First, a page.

University files for summary judgment in case about race-conscious admissions
The University filed a motion Jan. 18 asking a federal judge to rule in its favor without a trial in the latest phase of a 2014 lawsuit that seeks to eliminate the consideration of race in U.S. college admissions.
Carolina is one of three leading universities targeted by the private, Virginia-based Students For Fair Admissions Inc. The U.S. Supreme Court rejected similar claims against the University of Texas at Austin in 2016. A federal judge in Massachusetts has yet to decide the group’s lawsuit against Harvard University, which went to trial in fall 2018. In its motion, the University insisted that its holistic admissions approach is “constitutionally sound” and complies fully with the spirit and the letter of the law.
Nearly 30 companies and nonprofits — including IBM, Microsoft, Yum! Brands and eBay along with others based in North Carolina — who reported that they “hire hundreds of UNC graduates each year” supported the University with a separate filing the same day. In their amicus brief, the companies said that they believe “racial and ethnic diversity are indispensable” in their workplaces because “diversity fuels collaboration and innovation, two important ingredients for success in business and scientific research.”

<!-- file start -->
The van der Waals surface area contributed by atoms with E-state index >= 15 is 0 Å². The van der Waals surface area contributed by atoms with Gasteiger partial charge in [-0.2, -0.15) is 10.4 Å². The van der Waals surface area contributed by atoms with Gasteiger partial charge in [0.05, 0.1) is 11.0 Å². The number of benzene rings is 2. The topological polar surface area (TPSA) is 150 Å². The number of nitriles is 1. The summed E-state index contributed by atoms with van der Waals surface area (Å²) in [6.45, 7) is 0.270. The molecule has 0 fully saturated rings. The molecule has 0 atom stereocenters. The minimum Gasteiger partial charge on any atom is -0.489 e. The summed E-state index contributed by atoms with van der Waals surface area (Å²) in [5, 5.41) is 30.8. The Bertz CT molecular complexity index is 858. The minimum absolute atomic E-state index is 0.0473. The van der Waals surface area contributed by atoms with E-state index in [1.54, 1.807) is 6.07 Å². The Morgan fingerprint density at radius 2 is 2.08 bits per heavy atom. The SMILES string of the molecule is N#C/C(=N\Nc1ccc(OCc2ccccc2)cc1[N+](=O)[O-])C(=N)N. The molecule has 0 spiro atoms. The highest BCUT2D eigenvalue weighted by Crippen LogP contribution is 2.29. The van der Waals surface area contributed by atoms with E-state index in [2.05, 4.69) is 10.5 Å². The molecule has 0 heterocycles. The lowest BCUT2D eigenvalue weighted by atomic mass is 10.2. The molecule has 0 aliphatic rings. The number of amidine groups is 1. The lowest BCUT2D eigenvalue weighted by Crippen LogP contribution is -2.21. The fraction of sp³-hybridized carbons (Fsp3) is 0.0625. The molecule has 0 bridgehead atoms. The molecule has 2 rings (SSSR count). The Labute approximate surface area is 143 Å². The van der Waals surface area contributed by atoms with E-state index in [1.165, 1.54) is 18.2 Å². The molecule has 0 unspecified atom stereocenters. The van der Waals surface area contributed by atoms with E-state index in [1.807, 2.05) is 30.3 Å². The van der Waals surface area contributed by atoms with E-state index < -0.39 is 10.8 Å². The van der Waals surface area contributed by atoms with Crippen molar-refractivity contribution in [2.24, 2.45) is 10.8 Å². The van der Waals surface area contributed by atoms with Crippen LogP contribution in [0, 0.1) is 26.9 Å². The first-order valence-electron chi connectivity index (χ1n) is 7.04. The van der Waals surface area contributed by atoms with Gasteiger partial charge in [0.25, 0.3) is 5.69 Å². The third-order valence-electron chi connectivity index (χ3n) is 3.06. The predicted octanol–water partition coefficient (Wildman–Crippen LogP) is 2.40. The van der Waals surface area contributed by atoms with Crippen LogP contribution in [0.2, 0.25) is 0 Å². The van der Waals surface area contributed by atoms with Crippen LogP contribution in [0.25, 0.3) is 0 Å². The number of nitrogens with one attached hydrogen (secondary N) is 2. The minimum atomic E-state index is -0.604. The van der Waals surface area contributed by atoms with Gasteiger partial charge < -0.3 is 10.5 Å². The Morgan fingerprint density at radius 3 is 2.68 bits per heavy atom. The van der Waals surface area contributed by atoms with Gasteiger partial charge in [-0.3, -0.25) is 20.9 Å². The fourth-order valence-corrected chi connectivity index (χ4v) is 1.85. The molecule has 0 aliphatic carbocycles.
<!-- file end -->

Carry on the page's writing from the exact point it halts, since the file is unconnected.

In a campus email dated Jan. 18, Chancellor Carol L. Folt and Executive Vice Chancellor and Provost Robert A. Blouin stood by the University’s values and admissions practices. “We will continue to vigorously defend our position in this nationally significant case,” they wrote.
“We are proud of the contributions our students make in our community, and we want each of you to know that you rightfully earned your place here. We are grateful you chose to attend Carolina and look forward to all you will accomplish in the future,” the letter continued. “The opportunity to live and learn in a diverse community that represents a broad range of backgrounds, talents and life experiences is critical to your personal and professional development.”
To learn more about the case, visit admissionslawsuit.unc.edu. The site will be updated as the case continues.